The European Otter’s diet mainly consists of fish but can also include birds, insects, frogs, crustaceans and sometimes small mammals, including young beavers.
In general this opportunism means they may inhabit any unpolluted body of freshwater, including lakes, streams, rivers, and ponds, as long as there is good supply of food.
European Otters are strongly territorial, living alone for the most part. The territories are only held against members of the same sex, and so those of males and females may overlap.
Males and females will breed at any time of the year, and mating takes place in water. After a gestation period of about 63 days, one to four pups are born, which remain dependent on the mother for a year.
The male plays no direct role in parental care, although the territory of a female with her cubs is usually entirely within that of the male. Hunting mainly takes place at night, while the day is usually spent in the European Otter’s holt (den) – usually a burrow or hollow tree on the riverbank which can sometimes only be entered from under water.
The European Otter declined across its range in the second half of the 20th century primarily due to pollution from pesticides such as organochlorine pesticides and polychlorinated biphenyls .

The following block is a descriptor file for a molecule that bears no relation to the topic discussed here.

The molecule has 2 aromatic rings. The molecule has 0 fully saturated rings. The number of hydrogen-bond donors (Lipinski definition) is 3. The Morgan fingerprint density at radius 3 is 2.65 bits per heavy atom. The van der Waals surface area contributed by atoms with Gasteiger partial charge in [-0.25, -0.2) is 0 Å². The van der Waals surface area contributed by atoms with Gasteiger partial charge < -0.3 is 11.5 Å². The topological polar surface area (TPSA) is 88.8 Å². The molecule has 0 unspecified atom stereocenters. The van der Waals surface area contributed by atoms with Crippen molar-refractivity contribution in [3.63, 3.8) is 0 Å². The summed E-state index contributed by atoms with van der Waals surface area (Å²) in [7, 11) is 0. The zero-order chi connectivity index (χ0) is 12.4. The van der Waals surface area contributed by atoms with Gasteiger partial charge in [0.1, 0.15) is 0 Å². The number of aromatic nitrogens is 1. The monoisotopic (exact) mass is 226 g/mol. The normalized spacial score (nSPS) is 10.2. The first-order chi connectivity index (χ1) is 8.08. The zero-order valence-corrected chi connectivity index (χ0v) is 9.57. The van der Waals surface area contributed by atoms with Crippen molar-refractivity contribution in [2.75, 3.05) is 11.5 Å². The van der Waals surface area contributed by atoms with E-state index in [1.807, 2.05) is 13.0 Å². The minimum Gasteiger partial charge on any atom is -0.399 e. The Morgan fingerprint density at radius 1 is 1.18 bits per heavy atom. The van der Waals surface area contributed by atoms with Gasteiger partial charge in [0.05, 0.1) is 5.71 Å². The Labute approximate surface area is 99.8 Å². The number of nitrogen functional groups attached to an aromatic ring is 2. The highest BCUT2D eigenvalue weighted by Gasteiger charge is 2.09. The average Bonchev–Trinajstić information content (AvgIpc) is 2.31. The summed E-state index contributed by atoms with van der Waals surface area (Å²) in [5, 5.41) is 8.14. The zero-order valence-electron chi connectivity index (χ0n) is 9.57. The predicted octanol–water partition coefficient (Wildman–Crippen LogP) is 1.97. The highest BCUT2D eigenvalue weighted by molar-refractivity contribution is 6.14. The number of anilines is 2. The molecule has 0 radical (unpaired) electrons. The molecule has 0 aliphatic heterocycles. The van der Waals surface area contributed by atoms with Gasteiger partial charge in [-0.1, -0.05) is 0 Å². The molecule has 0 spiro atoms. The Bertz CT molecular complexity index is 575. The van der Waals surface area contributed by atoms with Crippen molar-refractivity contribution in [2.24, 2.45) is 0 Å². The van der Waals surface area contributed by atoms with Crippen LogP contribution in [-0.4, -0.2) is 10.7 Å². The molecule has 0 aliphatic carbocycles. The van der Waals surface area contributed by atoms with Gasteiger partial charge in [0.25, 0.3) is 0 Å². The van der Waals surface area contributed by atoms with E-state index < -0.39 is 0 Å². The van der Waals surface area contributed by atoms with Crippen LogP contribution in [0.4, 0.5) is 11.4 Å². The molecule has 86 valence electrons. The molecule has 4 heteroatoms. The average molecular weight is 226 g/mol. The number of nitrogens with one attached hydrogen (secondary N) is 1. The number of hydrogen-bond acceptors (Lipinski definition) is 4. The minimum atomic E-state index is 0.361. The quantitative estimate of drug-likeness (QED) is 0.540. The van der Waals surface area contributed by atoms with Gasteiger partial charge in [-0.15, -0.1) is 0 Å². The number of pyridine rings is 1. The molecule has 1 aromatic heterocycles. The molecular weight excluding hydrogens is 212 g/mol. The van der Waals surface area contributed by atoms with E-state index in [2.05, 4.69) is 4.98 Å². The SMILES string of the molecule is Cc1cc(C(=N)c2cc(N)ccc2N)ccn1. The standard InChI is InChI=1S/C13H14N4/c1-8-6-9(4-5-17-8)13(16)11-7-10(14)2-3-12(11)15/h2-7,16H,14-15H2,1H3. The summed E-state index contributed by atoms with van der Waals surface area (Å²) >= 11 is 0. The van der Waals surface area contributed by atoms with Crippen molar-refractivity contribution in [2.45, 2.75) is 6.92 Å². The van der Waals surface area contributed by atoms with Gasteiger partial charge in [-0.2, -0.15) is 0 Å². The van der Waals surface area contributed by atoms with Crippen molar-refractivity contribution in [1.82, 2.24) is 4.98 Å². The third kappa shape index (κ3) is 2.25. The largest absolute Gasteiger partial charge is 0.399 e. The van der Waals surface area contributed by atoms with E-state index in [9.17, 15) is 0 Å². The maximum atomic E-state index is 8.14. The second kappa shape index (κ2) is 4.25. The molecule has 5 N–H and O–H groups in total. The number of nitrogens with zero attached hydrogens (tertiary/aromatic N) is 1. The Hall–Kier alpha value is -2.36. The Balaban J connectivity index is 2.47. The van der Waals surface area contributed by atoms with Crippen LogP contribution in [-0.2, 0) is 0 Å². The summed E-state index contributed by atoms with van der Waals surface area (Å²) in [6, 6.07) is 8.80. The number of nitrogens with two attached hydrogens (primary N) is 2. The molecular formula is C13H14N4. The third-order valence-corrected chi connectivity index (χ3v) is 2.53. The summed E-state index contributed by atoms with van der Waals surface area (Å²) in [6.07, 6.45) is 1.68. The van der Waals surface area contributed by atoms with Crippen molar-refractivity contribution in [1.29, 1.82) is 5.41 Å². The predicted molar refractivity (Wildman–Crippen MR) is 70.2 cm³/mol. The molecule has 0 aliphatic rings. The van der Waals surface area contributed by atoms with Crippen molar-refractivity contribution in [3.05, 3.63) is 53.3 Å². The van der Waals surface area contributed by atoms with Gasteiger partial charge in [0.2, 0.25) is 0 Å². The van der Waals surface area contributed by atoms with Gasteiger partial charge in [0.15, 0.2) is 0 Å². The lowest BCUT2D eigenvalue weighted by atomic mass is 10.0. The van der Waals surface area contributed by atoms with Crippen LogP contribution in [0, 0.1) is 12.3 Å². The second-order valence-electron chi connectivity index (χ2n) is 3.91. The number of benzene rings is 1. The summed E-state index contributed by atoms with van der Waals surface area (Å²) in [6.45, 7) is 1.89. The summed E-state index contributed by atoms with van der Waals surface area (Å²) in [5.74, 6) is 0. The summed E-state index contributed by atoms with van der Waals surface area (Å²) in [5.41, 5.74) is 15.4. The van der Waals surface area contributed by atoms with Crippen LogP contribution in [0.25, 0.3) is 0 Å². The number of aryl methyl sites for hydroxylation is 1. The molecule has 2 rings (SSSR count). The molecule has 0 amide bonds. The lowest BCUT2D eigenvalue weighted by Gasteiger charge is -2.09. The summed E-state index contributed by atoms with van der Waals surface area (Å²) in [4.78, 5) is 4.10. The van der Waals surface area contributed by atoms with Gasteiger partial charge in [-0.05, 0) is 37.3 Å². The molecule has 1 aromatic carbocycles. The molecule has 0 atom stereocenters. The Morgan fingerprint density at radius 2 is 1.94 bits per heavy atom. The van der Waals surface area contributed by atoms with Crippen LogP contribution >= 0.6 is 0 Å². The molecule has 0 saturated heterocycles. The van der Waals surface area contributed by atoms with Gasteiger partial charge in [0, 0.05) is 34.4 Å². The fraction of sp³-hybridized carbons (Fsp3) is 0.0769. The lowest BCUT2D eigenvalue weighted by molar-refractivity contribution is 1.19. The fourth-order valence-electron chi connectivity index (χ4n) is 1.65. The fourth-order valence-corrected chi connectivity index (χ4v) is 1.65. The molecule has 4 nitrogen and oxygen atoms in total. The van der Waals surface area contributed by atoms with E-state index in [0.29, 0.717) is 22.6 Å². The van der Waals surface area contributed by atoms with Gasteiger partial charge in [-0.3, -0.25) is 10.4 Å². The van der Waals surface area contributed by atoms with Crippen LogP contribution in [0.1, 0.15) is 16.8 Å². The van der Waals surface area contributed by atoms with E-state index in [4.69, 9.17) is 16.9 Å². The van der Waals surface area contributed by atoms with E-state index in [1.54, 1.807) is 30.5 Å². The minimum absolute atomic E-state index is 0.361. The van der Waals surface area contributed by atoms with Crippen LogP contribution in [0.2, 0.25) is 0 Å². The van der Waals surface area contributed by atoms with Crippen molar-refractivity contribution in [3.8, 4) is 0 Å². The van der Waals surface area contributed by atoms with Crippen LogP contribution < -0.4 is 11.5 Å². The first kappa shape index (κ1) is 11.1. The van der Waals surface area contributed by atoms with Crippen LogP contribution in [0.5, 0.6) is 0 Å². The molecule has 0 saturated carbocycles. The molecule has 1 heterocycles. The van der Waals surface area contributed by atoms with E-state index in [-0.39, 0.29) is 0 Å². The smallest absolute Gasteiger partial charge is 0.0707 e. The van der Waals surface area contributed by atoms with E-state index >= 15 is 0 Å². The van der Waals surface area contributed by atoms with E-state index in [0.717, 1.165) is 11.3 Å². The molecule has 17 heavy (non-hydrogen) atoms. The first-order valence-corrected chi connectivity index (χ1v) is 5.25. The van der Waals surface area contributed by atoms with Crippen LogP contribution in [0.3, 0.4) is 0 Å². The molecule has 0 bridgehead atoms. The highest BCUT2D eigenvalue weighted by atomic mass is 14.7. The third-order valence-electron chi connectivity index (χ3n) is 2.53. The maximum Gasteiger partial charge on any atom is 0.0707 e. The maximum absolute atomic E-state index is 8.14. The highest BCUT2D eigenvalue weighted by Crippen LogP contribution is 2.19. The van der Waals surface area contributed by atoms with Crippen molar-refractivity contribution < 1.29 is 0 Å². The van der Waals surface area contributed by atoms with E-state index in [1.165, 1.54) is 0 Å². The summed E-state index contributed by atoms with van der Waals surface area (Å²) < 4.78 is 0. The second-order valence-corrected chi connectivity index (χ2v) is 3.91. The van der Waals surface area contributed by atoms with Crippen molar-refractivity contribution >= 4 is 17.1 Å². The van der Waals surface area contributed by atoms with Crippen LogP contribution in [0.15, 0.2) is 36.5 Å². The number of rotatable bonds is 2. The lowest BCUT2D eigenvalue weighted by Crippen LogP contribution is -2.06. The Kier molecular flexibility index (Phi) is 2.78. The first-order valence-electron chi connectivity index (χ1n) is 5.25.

Other threats included habitat loss and hunting, both legal and illegal European Otter populations are now recovering in many parts of Europe for example in Britain the number of sites with an otter presence increased by 55% between 1994 and 2002.
Recovery is partly due to a ban on the most harmful pesticides that has been in place across Europe since 1979, partly to improvements in water quality leading to increases in prey populations, and partly to direct legal protection under the European Union Habitats Directive and national legislation in several European countries.
In Hong Kong, it is a protected species under Wild Animals Protection Ordinance Cap 170. They are listed as Near Threatened by the 2001 IUCN Red List. (Wikipedia)